G2 is a very different child from G1. The kind of books he is willing to read are also very different. While G1 will read books that G2 enjoys; G2 rarely picks up the books that G1 likes to read. So when it comes to book recommendations, I have to look for a very specific set of books for G2. Mostly, they involve a certain brand of humour.
Truth be told, I find myself frowning frequently at the kind of books that G2 likes to read. He will never be the “Charlotte Mason Living Books” kind of kid, so I console myself with the thought that at least he likes to read. Reading something has got to be better than not wanting to read at all.
This was probably the first lot of chapter books that G2 started reading. He has (had? still has?) this thing for Halloween themes like ghosts. When he was 3 or 4 years old, he clapped eyes on the LEGO Monster Fighters Haunted House and he desperately wanted it. He would watch the BrainPop video on Halloween on repeat. He started flicking through Geronimo Stilton books at the bookstore because of The Peculiar Pumpkin Thief. Of all our Geronimo Stilton books, this one is so well-loved that the spine is falling apart.
Beast Quest is another series that G2 started reading but he never really got into the entire series. He would read specific titles and refuse to touch any of the other books. I never figured out the determinants for the stories he chose.
A series of books about a horrible boy called Henry? What could possibly be good about a series like this, one wonders? Here’s what they’re saying:
- Kids love it
- It’s funny
- Kids get to be harmlessly rebellious
- Henry’s naughtiness is a yardstick against which children can get a sense of their own moral goodness and social justice
- Reaches the most important age group – children who are learning to read
- The structure provides new readers with a real sense of accomplishment
- Reaches both boys and girls equally
“What is brilliant about the books is that Henry never does anything that is subversive. She creates an aura of supreme naughtiness (of which children are in awe) but points out that he operates within a safe and secure world.” – Emily Turner, Angels And Urchins Magazine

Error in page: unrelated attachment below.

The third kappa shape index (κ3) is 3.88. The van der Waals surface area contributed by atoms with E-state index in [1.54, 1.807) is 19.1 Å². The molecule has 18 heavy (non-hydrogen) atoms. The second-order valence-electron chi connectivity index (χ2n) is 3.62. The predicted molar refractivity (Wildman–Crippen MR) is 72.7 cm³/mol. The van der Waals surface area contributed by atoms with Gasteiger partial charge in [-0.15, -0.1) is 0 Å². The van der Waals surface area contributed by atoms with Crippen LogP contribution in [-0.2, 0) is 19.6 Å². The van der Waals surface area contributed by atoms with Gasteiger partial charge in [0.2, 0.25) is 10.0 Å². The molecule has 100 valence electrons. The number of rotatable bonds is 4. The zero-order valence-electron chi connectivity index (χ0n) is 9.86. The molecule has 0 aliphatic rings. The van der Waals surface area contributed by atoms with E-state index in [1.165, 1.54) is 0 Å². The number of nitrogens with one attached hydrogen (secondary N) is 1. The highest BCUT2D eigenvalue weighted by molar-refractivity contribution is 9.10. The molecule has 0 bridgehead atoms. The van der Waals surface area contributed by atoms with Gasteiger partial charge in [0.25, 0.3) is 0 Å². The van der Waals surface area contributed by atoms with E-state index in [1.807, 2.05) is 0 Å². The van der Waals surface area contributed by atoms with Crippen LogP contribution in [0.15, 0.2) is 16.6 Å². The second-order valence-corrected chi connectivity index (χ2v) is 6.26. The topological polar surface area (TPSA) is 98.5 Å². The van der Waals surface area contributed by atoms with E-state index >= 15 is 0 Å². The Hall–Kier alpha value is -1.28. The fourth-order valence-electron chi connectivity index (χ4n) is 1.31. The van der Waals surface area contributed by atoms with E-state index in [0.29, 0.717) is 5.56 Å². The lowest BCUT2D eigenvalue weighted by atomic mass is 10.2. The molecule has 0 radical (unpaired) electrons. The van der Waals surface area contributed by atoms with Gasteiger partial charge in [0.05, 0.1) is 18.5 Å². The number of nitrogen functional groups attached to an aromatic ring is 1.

This is probably G2’s first series of chapter books where he has read and re-read all of the books available – cover to cover. Yes, he enjoyed them that much. I’ve also had to endure listening to the stories on Tales2Go in the car and discovered why I dislike this series so much: Mrs Heffley is like a caricature of me. I know. I lack a sense of humour and I struggle to laugh at myself.
There was an audible gasp of sheer delight when G2 received a copy of Captain Underpants for his birthday. What the boys see in these books, I will never understand. Never in a hundred years would I have dreamed of letting such books grace my children’s bookshelves and yet, there they are – a box set of Captain Underpants, one of G2’s most treasured possessions. Go figure.
The books aside, Dav Pilkey has been an inspiration for G1 who started to draw his own comics after reading Dav’s biography.
When Dav Pilkey was a kid, his teachers thought he was disruptive, “behaviorally challenged”, and in serious need of a major attitude adjustment.
When Dav wasn’t writing sentences in the detention room, he could usually be found sitting at his private desk out in the hallway. There he spent his time writing and drawing his own original comic books about a superhero named captain underpants.
We stumbled on the Origami Yoda Series on the audio story app – Tales2Go. We were actually looking for Star Wars but found this instead. G1 was intrigued and we started listening to the stories. G2, who protested at first, soon discovered that he really liked this series and would beg for us to play the stories every time we were in the car.
I must confess that I rolled my eyes and thought “Oh no! Not more Wimpy Kid Diary stories!” when we first started listening to Origami Yoda. Having gone through the entire series with the boys, I stand corrected. I think this series offers some pretty positive lessons for kids about school, friendships, teamwork, and standing up for what you believe in. If you’re going to read a series of books about middle school, you won’t go too far wrong with this one.
As a result of the Origami Yoda series, the boys have rediscovered their love for Star Wars – something I find quite heart warming since I love Star Wars myself. G1 has also started making origami Pokemon after gaining inspiration from the books.